KENNETT SQUARE, Pa. — The Philadelphia County Central Labor Council and the Philadelphia Area Project on Occupational Safety and Health (Philaposh) celebrated Workers Memorial Day and May Day this year by marching and rallying with the Kaolin Farms mushroom workers in the small town of Kennett Square, Pa., population 5,300, on the first of May.

The decision to march in support of the Kaolin workers was reached at an April 27 breakfast program that highlighted the struggle of immigrant workers in the Kennett Square area.

Ninety-eight percent of the workers who pick the mushrooms in the area are immigrants from Mexico. Thirty percent of the nation’s mushrooms are produced in area farms, earning Kennett Square the moniker of “Mushroom Capital of the World.” Mushrooms are Pennsylvania’s leading cash crop.

Picking mushrooms is dirty and hard work. Mushroom pickers typically face notoriously squalid living conditions. In many camps, the workers have been crowded into shacks infested with rats, mice and flies. Gaps in the walls and roofs are common, as are exposed electrical wiring, boarded-up windows, broken toilets and erratic hot water.

A union organizing drive brought improvements, and the mushroom workers won union recognition and their first union contract in 1999 after prolonged struggle, including a nationwide mushroom boycott.

On May Day, a caravan of cars traveled the 30 miles from the Sheet Metal Workers’ headquarters in Philadelphia headquarters to Anson B. Nixon Park in Kennett Square.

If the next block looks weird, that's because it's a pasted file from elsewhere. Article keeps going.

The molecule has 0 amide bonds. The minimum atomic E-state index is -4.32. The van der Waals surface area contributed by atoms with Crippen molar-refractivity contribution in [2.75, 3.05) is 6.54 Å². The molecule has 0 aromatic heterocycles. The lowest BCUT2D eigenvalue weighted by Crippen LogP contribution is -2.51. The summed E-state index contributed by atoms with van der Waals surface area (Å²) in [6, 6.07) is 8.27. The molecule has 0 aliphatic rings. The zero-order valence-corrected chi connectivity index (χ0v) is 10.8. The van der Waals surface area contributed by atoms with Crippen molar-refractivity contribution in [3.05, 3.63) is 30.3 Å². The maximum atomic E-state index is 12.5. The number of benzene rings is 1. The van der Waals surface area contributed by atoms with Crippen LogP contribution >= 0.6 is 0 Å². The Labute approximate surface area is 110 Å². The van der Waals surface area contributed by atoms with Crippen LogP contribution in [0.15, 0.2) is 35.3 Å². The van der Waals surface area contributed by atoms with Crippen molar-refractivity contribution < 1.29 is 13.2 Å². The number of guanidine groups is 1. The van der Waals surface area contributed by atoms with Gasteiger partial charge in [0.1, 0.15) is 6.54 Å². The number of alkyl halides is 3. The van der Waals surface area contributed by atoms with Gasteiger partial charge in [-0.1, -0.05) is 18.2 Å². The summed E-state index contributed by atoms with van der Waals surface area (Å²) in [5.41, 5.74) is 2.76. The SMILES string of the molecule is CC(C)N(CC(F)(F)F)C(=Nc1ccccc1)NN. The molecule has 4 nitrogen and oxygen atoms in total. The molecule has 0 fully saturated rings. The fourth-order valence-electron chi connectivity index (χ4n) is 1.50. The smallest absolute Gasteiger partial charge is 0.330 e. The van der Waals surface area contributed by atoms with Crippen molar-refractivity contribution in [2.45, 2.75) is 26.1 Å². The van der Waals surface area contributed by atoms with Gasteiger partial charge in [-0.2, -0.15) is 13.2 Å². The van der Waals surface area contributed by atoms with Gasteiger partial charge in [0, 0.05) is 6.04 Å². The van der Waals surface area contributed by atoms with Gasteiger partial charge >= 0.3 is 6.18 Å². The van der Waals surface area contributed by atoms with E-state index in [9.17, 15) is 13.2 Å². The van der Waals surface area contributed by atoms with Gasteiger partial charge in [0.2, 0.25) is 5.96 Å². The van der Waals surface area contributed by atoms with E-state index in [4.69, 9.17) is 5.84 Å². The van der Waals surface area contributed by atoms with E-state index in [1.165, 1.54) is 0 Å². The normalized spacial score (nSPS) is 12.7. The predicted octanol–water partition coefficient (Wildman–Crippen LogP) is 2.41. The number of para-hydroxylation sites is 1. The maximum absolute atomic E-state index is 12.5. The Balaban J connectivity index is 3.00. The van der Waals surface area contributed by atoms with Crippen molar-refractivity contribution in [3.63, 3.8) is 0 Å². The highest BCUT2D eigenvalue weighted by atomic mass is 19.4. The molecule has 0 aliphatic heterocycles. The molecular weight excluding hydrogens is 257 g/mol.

The mushroom workers led the 300 marchers from the park through town and back again. The marchers chanted in Spanish and English, “The people united can never be defeated.” Signs declared, “No human being is illegal,” and “Uphold the right to struggle — pass the Employee Free Choice Act.”

Among the speakers at the rally was Ana Maria Vasquez, a board member of the Farm Workers’ Support Committee.

Vasquez spoke of the plight of the immigrant workers. “We come to this country in order to survive and provide for the well-being of our families,” she said. She called for recognition that “we are workers and that we contribute to the economy, to our communities and to society in general.”

Vasquez continued: “We need laws that protect us and recognize our right to organize without retaliation.” She concluded with a call for amnesty for the 12 million undocumented persons already living in this country and a border policy that complies with the fundamental principles of human rights as affirmed by the United Nations.

Jim Moran, executive director of Philaposh, spoke about the need to end the secrecy about May Day, a working-class holiday that originated in the United States and which is today celebrated throughout the world, but not in the U.S. or Canada.